|Title||Eliciting Stock Market Expectations: The Effects of Question Wording on Survey Experience and Response Validity|
|Publication Type||Journal Article|
|Year of Publication||2018|
|Authors||Chin, A, De Bruin, WBruine|
|Journal||Journal of Behavioral Finance|
|Keywords||Financial literacy, Meta-analyses, Survey Methodology, Validation|
Expectations about stock market movements are an important factor in models of investments and savings. To better understand consumers' financial behavior, economic surveys such as the Health and Retirement Study (HRS) ask participants to report expectations about the stock market. However, readability statistics suggest that the HRS' stock market expectations questions use relatively complex wording, which may contribute to their relatively high rates of missing responses. Here, the authors build on survey design research to improve the readability of these questions. In 2 experiments using national online panels, they test whether revising stock market expectation questions to reduce their difficulty affects respondents' (1) survey experience, as measured by percent of missing answers and ratings of question clarity and difficulty, and (2) response validity, as assessed by respondents' confidence in their answer and comparisons between expectations and stock market outcomes. In both studies, the authors' revisions improved survey experience. Unfortunately, revisions also decreased the perceived (Study 1) and actual (Study 2) validity of responses. The authors discuss implications of question revisions for the design of economic surveys.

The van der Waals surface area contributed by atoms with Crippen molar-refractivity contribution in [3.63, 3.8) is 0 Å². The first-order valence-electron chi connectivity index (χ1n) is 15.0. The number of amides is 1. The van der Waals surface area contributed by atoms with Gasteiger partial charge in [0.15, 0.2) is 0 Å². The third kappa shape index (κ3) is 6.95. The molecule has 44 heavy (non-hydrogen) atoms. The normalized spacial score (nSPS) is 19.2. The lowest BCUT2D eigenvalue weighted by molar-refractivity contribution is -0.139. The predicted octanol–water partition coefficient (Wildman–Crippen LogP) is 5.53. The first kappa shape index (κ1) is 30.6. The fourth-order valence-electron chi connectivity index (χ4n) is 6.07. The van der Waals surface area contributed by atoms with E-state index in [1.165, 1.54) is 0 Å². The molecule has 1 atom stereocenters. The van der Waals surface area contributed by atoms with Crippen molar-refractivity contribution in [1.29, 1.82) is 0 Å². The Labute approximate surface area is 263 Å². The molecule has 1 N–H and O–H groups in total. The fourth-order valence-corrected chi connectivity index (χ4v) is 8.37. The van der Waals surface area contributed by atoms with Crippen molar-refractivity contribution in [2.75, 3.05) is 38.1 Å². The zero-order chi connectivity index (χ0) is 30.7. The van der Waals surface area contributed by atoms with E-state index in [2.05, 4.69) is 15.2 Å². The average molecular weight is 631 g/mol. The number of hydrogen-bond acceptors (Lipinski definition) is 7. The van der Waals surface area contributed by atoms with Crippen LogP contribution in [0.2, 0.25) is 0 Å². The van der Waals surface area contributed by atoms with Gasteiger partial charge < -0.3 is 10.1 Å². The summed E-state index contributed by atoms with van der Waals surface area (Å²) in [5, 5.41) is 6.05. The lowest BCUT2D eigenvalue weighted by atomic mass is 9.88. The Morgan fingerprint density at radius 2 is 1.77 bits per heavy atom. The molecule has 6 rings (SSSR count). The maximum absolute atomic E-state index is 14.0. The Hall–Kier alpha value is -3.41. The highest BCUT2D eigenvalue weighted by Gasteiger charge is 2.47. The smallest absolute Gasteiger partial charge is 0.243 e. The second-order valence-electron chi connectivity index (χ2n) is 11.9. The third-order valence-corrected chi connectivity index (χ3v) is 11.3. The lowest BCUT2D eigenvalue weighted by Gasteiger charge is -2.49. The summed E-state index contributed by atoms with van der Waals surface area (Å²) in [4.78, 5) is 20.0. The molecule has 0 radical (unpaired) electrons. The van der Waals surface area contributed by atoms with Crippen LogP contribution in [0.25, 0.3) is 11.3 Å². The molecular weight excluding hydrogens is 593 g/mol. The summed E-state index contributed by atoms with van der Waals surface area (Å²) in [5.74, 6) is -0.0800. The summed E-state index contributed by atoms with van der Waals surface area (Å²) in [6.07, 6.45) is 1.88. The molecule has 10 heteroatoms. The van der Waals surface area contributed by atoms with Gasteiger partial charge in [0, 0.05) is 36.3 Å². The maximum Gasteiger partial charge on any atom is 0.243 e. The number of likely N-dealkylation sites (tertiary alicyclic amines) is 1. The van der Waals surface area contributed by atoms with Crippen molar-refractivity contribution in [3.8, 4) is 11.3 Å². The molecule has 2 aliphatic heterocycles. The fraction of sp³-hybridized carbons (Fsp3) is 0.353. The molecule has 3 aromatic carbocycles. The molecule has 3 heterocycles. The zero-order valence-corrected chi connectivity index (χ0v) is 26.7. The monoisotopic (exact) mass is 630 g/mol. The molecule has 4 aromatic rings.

|Short Title||Journal of Behavioral Finance|